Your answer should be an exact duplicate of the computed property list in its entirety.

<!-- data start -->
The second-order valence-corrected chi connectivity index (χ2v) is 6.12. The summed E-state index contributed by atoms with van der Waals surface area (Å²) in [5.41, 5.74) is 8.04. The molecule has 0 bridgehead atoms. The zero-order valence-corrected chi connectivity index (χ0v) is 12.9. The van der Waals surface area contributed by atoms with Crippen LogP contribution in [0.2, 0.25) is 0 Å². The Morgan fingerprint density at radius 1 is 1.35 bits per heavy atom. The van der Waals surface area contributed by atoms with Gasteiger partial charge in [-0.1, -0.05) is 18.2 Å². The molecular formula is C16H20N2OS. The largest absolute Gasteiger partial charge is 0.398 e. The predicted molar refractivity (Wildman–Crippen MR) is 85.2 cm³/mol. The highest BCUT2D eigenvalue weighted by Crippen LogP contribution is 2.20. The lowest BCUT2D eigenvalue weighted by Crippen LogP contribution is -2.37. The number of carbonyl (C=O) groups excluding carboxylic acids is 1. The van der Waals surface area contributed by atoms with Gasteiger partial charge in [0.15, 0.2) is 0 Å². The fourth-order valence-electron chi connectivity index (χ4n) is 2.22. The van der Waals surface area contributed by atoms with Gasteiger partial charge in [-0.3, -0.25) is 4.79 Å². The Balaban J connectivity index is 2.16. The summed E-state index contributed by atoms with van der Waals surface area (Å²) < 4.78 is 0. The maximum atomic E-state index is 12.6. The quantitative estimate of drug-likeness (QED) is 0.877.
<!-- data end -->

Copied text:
The second-order valence-corrected chi connectivity index (χ2v) is 6.12. The summed E-state index contributed by atoms with van der Waals surface area (Å²) in [5.41, 5.74) is 8.04. The molecule has 0 bridgehead atoms. The zero-order valence-corrected chi connectivity index (χ0v) is 12.9. The van der Waals surface area contributed by atoms with Crippen LogP contribution in [0.2, 0.25) is 0 Å². The Morgan fingerprint density at radius 1 is 1.35 bits per heavy atom. The van der Waals surface area contributed by atoms with Gasteiger partial charge in [-0.1, -0.05) is 18.2 Å². The molecular formula is C16H20N2OS. The largest absolute Gasteiger partial charge is 0.398 e. The predicted molar refractivity (Wildman–Crippen MR) is 85.2 cm³/mol. The highest BCUT2D eigenvalue weighted by Crippen LogP contribution is 2.20. The lowest BCUT2D eigenvalue weighted by Crippen LogP contribution is -2.37. The number of carbonyl (C=O) groups excluding carboxylic acids is 1. The van der Waals surface area contributed by atoms with Gasteiger partial charge in [0.15, 0.2) is 0 Å². The fourth-order valence-electron chi connectivity index (χ4n) is 2.22. The van der Waals surface area contributed by atoms with Gasteiger partial charge in [-0.3, -0.25) is 4.79 Å². The Balaban J connectivity index is 2.16. The summed E-state index contributed by atoms with van der Waals surface area (Å²) < 4.78 is 0. The maximum atomic E-state index is 12.6. The quantitative estimate of drug-likeness (QED) is 0.877.